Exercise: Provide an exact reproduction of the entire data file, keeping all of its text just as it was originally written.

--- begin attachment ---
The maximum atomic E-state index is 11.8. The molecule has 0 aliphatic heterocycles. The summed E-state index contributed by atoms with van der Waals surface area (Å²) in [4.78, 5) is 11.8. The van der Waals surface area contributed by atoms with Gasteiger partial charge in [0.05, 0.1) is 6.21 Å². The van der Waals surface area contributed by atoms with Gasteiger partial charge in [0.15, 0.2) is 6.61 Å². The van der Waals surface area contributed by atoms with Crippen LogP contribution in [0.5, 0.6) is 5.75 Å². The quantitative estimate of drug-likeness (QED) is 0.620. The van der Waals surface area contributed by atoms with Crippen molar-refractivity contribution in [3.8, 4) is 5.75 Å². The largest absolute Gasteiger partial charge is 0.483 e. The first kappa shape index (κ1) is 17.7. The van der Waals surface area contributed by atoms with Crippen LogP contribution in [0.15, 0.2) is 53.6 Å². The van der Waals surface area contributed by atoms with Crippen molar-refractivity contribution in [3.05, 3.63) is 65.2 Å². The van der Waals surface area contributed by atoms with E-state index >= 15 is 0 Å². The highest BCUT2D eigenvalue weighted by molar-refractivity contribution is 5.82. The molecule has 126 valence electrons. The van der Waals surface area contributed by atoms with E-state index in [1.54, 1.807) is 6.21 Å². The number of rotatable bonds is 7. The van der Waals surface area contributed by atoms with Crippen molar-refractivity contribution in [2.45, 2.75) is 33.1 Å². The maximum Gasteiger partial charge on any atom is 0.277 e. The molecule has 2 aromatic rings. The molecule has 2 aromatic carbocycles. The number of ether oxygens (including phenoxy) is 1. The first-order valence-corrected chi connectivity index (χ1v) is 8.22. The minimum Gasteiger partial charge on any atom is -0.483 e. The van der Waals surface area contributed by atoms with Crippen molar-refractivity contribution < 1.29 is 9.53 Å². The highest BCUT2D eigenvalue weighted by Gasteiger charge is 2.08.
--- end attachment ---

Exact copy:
The maximum atomic E-state index is 11.8. The molecule has 0 aliphatic heterocycles. The summed E-state index contributed by atoms with van der Waals surface area (Å²) in [4.78, 5) is 11.8. The van der Waals surface area contributed by atoms with Gasteiger partial charge in [0.05, 0.1) is 6.21 Å². The van der Waals surface area contributed by atoms with Gasteiger partial charge in [0.15, 0.2) is 6.61 Å². The van der Waals surface area contributed by atoms with Crippen LogP contribution in [0.5, 0.6) is 5.75 Å². The quantitative estimate of drug-likeness (QED) is 0.620. The van der Waals surface area contributed by atoms with Crippen molar-refractivity contribution in [3.8, 4) is 5.75 Å². The largest absolute Gasteiger partial charge is 0.483 e. The first kappa shape index (κ1) is 17.7. The van der Waals surface area contributed by atoms with Crippen LogP contribution in [0.15, 0.2) is 53.6 Å². The van der Waals surface area contributed by atoms with Crippen molar-refractivity contribution in [3.05, 3.63) is 65.2 Å². The van der Waals surface area contributed by atoms with E-state index >= 15 is 0 Å². The highest BCUT2D eigenvalue weighted by molar-refractivity contribution is 5.82. The molecule has 126 valence electrons. The van der Waals surface area contributed by atoms with E-state index in [1.54, 1.807) is 6.21 Å². The number of rotatable bonds is 7. The van der Waals surface area contributed by atoms with Crippen molar-refractivity contribution in [2.45, 2.75) is 33.1 Å². The maximum Gasteiger partial charge on any atom is 0.277 e. The molecule has 2 aromatic rings. The molecule has 2 aromatic carbocycles. The number of ether oxygens (including phenoxy) is 1. The first-order valence-corrected chi connectivity index (χ1v) is 8.22. The minimum Gasteiger partial charge on any atom is -0.483 e. The van der Waals surface area contributed by atoms with Crippen molar-refractivity contribution < 1.29 is 9.53 Å². The highest BCUT2D eigenvalue weighted by Gasteiger charge is 2.08.